Meme’s Pound Cake

Pound Cake

This pound cake has been a constant in my life and it has been my birthday cake many times. Our family holidays would not be complete without it. The best part is the crisp, brown sugary edges. Much to my mother’s consternation, more than once, little pesky elves raided the opaque Tupperware cake container and nibbled away those tasty bits.–Virginia Willis

LC Gluten-Free Goodness Note

Recently, after this recipe had been on the site for years, we received the following plea from a dear longtime reader: “Would you, could you please, figure out how to make a crispy-crackly-crusted GLUTEN-FREE pound cake? Oh, please…” How could we not go straight into the kitchen? You’ll find the gluten-free, crispy-crackly-crusted results of our labor (actually, it was quite easy—and we got our just reward) in the variation beneath this recipe. As for our dear reader? We’re not certain, but we think she’s pretty pleased based on what she wrote later that day: “Thank you, you wonderful people!” Aw, shucks. Just doing what we do best.

Meme’s Pound Cake

  • Quick Glance
  • 20 M
  • 1 H, 20 M
  • Makes one 10-inch cake

Special Equipment: 16-cup Bundt pan

Print RecipeBuy the Bon Appétit, Y’All cookbook

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Ingredients

  • 2 sticks (8 ounces) unsalted butter, at room temperature, plus more for the pan
  • 3 cups White Lily or other Southern all-purpose flour (or substitute gluten-free all-purpose flour; see variation below)
  • 1/2 teaspoon baking powder
  • 1/2 teaspoon fine sea salt
  • 1 cup whole milk, at room temperature
  • 5 large eggs, at room temperature
  • 1 vanilla bean split and scraped, or 1 tablespoon vanilla extract
  • 1/2 cup solid vegetable shortening, preferably Crisco, at room temperature
  • 3 cups sugar

Directions

  • 1. Preheat the oven to 300°F (150°C).
  • 2. Generously butter a 16-cup (measure to the rim) Bundt pan with butter. In a bowl, sift together the flour, baking powder, and salt. In a large liquid measuring cup, combine the milk, eggs, and the scraped vanilla seeds.
  • 3. In the bowl of a heavy-duty mixer fitted with the paddle, cream together the 1 cup butter, vegetable shortening, and sugar on medium speed until light and fluffy. Add the flour and milk mixtures to the butter mixture in 3 batches, alternating between dry and liquid, occasionally scraping down the sides of the mixing bowl, beginning and ending with the flour mixture. Fill the prepared pan with batter (it should be no more than 2/3 full).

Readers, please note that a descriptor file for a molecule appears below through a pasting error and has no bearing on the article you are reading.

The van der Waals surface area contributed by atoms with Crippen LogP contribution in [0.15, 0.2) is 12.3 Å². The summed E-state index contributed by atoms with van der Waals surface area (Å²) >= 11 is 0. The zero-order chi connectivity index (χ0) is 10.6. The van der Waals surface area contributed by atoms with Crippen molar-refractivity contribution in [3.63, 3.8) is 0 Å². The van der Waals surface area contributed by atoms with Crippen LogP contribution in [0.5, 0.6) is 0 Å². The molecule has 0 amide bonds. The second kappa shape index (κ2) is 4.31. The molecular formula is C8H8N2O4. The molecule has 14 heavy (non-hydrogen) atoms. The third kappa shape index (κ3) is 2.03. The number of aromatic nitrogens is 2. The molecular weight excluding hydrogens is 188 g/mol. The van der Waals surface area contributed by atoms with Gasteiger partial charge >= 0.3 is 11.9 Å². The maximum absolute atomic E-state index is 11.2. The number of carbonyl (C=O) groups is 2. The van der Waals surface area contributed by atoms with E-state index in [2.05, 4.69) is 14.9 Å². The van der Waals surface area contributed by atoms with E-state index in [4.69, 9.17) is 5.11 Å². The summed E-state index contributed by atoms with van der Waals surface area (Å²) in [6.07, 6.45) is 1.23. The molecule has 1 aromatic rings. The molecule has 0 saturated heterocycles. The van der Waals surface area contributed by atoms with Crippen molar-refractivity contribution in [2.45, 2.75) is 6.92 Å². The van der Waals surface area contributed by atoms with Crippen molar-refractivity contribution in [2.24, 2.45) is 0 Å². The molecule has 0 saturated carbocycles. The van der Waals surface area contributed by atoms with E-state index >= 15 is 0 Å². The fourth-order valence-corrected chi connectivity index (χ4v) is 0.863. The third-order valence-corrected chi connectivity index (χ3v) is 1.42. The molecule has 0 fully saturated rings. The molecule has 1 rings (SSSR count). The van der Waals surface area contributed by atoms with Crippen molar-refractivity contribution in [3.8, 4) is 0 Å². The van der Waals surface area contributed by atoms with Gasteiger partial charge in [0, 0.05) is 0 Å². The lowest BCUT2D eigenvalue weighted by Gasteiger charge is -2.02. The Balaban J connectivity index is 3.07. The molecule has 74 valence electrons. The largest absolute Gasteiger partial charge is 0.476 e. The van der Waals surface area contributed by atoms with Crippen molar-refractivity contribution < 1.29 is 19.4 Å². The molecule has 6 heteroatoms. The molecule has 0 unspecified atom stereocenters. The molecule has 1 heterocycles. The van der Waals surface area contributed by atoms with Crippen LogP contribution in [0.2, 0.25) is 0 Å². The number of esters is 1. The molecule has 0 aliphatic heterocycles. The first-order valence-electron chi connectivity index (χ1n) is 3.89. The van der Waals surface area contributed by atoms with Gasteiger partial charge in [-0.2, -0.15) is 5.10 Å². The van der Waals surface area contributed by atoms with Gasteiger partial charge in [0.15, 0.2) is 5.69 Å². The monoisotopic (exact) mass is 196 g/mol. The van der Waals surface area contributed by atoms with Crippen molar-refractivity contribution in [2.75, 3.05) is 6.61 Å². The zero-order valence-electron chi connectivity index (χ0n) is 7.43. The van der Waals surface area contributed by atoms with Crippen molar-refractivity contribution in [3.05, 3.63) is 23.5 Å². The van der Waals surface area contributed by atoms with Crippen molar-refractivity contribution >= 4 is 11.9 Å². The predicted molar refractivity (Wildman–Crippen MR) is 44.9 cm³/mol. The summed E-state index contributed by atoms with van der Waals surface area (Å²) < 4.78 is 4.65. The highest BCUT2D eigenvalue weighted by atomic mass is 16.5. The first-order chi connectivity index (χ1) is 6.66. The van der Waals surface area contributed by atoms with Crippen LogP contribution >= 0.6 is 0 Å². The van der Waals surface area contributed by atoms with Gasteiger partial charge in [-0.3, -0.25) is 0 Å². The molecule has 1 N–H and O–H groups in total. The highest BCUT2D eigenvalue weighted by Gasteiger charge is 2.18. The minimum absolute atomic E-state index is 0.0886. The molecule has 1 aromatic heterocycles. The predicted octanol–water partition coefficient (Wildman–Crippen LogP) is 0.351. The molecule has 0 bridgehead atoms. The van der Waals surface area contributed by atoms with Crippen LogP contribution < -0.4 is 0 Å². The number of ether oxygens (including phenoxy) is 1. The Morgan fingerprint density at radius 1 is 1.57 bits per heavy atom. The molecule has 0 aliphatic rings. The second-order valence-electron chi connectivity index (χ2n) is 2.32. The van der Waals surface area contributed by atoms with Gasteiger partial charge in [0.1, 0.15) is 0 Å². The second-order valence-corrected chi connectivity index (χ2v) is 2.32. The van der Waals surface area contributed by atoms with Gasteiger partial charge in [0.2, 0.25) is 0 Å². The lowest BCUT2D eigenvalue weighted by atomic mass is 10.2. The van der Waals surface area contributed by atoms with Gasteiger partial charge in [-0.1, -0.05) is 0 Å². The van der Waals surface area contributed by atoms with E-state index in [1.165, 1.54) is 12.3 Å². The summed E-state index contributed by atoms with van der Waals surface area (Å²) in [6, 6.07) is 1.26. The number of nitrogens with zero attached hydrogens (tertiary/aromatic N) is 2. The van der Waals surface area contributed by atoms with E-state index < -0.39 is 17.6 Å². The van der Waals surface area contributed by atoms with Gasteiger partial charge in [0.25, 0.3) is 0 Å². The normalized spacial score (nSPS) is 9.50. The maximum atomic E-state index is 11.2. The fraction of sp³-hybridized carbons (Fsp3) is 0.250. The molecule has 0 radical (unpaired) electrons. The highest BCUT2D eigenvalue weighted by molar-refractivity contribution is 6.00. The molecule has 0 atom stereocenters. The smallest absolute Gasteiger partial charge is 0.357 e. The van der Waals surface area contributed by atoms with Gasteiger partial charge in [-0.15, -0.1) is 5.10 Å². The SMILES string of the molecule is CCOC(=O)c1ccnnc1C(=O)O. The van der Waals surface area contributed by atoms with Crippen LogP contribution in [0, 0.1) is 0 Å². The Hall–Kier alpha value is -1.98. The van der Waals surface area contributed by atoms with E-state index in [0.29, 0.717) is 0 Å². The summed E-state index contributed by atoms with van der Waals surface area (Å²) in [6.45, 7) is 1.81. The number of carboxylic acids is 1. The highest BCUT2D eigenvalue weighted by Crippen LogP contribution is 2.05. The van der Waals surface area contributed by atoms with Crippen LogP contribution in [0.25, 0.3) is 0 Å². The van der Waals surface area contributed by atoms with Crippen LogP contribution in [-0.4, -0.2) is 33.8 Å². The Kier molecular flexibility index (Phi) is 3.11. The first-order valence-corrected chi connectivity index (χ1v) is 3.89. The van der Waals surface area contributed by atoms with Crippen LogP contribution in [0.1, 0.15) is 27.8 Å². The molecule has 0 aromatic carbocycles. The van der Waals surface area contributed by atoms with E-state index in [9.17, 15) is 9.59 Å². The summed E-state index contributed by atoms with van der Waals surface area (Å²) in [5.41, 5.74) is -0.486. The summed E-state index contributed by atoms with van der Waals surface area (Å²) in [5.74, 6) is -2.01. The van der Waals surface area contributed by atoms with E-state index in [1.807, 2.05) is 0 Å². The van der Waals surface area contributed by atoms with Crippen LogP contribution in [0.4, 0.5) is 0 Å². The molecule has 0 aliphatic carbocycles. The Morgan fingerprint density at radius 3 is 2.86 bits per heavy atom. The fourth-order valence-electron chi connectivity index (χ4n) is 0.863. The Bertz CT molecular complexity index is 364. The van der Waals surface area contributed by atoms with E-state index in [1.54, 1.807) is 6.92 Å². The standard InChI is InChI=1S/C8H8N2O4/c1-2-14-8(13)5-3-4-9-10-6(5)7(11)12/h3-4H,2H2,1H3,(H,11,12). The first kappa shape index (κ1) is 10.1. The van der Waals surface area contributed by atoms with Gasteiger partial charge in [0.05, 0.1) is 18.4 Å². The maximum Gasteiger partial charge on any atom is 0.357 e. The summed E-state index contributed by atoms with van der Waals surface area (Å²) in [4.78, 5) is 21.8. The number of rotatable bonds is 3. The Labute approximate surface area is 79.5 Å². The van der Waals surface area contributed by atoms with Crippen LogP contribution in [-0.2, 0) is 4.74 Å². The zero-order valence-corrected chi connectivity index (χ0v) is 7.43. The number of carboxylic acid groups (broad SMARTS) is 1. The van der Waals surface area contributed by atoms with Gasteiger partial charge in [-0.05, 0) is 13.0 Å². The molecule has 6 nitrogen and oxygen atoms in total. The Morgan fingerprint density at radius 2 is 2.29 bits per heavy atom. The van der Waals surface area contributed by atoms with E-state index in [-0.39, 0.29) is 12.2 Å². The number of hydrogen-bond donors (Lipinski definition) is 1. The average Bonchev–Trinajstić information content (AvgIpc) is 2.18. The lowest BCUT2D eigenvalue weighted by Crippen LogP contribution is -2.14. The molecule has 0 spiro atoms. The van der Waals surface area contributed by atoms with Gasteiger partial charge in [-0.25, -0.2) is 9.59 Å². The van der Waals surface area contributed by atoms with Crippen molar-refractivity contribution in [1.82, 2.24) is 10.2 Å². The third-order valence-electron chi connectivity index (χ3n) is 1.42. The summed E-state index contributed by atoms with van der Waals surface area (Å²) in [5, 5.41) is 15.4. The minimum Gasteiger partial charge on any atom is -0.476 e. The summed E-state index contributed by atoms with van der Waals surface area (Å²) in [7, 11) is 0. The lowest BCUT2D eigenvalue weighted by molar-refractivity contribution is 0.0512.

• 4. Bake for 15 minutes. Increase the oven temperature to 325°F (160°C) and bake an additional 45 minutes, or until the cake is golden brown and pulls away from the sides of the pan. Place on a rack to cool for 10 minutes. Invert the cake onto the rack to cool completely. This cake will stay moist in an airtight container for up to 1 week.

Gluten-Free Variation

  • Follow the recipe above, substituting gluten-free all-purpose flour for the all-purpose flour. (The pound cake may only rise about 3/4 of the way up the sides of the pan, and may be slightly moister and denser than traditional pound cake. This is common with gluten-free flours. And don’t be surprised if the cake turns a slightly darker shade of golden than you expect yet it may take just a few minutes longer to bake completely through. This, too, is common with gluten-free flours. Always test doneness with a wooden skewer inserted into cake; it’s done when the skewer comes out with nary a glob of batter but perhaps just a stray crumb.)

Recipe Testers Reviews

This pound cake has the perfect texture and flavor. The small flecks of vanilla bean were great. The crunchy bits on the top are as good as the author says, and I agree it’s hard to not pick them off. This pound cake stays moist if kept covered and is the ideal base for any flavor of sauce or fruit topping. It would make excellent strawberry shortcake. Next time I’ll try making the mini Bundt cakes and have individual servings.

Although this is much sweeter than most pound cakes I’ve made, my family adored it. I really liked the combined use of butter and shortening—the shortening provides a delightful exterior crunch while the butter keeps the cake dense and creamy. I am going to take Kim’s suggestion and use it to make strawberry shortcake. And in the future, will gift this sugary goodness to any friends with a formidable sweet tooth! My only change to the recipe is that it took my cake about 58 minutes, not 45 minutes.


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